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D&O Carriers Ordered to Pay Insureds’ Attorneys Fees in Coverage Dispute

January 2001

The United States Court of Appeals for the Tenth Circuit has concluded that insureds who prevail in coverage litigation against their D&O carriers may recover attorneys fees under Oklahoma law. Stauth v. Nat'l Union Fire Ins. Co. of Pittsburgh, Pa., No. 98-6405, 2001 U.S. App. LEXIS 232 (10th Cir. Jan. 9, 2001).

Directors and officers of Fleming Corporation successfully challenged the determination of their D&O carriers (National Union and Federal Insurance Company) that a lawsuit filed against them in 1996 related back to prior litigation (and hence a policy period in which the limits already had been depleted significantly). See Stauth v. Federal Ins. Co., No. 97-6437, 1999 U.S. App. LEXIS 14006 (10th Cir. June 24, 1999) (discussed in August 1999 issue of the Executive Summary). They then sought attorneys' fees for the coverage litigation under an Oklahoma statute that requires insurers to offer a settlement or deny coverage within 90 days of submission of a "proof of loss." If litigation ensues over the insurer's decision, the prevailing party is entitled to attorneys' fees. See 36 Okla. Stat. §3629(B).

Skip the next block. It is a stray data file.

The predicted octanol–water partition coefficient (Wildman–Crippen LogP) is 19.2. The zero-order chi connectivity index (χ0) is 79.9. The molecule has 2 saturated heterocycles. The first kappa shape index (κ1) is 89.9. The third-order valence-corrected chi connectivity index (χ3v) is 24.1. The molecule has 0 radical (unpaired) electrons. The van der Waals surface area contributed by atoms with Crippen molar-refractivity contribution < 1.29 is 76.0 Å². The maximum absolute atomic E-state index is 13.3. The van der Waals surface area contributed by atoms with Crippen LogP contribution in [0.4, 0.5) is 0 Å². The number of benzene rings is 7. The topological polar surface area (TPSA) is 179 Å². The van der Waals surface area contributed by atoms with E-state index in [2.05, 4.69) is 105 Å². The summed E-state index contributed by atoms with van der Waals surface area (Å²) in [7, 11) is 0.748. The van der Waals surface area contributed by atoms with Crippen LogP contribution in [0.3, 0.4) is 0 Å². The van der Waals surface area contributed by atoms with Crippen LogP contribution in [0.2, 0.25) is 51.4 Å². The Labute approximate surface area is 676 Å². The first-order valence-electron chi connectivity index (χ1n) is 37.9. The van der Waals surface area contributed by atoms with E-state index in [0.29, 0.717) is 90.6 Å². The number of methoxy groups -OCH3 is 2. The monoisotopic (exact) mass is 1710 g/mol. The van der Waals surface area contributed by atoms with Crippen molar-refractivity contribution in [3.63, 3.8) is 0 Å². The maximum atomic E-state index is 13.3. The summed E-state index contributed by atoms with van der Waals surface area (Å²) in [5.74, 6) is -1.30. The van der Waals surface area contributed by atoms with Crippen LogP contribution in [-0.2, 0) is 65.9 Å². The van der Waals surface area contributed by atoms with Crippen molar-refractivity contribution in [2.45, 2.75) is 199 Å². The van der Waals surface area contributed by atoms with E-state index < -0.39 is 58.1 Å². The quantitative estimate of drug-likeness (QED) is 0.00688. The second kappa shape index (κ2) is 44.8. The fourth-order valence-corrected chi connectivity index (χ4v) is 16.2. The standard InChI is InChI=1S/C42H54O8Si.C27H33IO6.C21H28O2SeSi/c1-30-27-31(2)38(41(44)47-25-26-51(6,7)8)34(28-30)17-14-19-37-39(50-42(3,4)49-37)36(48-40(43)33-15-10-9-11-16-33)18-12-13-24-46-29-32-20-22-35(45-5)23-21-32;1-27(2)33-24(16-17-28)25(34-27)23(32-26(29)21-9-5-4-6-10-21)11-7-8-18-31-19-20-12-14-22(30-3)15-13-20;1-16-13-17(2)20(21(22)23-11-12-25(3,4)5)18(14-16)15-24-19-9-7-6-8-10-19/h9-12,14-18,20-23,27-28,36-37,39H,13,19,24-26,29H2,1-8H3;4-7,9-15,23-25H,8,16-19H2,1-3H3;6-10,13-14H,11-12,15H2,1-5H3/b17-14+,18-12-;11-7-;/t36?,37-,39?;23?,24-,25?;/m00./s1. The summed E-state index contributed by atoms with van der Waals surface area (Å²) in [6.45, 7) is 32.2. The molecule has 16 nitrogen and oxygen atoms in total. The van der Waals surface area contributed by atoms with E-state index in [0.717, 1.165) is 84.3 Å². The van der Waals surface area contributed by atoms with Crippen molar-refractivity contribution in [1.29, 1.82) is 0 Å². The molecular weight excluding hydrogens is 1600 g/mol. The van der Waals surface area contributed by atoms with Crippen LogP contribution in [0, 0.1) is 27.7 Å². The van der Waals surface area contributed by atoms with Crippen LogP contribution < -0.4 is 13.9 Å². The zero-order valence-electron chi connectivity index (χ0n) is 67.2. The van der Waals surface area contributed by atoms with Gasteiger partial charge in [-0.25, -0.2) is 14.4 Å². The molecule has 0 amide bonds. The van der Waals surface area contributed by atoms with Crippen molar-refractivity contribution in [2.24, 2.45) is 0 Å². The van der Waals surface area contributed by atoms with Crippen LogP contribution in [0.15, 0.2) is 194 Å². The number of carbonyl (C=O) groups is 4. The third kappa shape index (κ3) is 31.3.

The court first held that the statute applied to declaratory judgment actions regarding coverage under third-party liability policies such as a D&O policy. It further concluded that it applied to claims for defense costs and indemnity, thus expanding prior Tenth Circuit precedent allowing attorneys' fees under the statute for a wrongful failure to defend.

Second, it rejected the carriers' argument that the statute did not apply because the insureds did not submit a "proof of loss." According to the court, all that was required to trigger the insurers' obligations under the D&O policies was a notice of claim. Thus, the court reasoned that the insurers could not insist on a further requirement that the insureds submit a "proof of loss" not required by the policies as a condition to coverage.

Finally, the court held that the award of fees was mandatory and not discretionary. Focusing on the operative phrase indicating that fees "shall be allowable," it followed Oklahoma appellate courts that concluded that the use of the word "shall" made an award of fees mandatory upon compliance with the statute.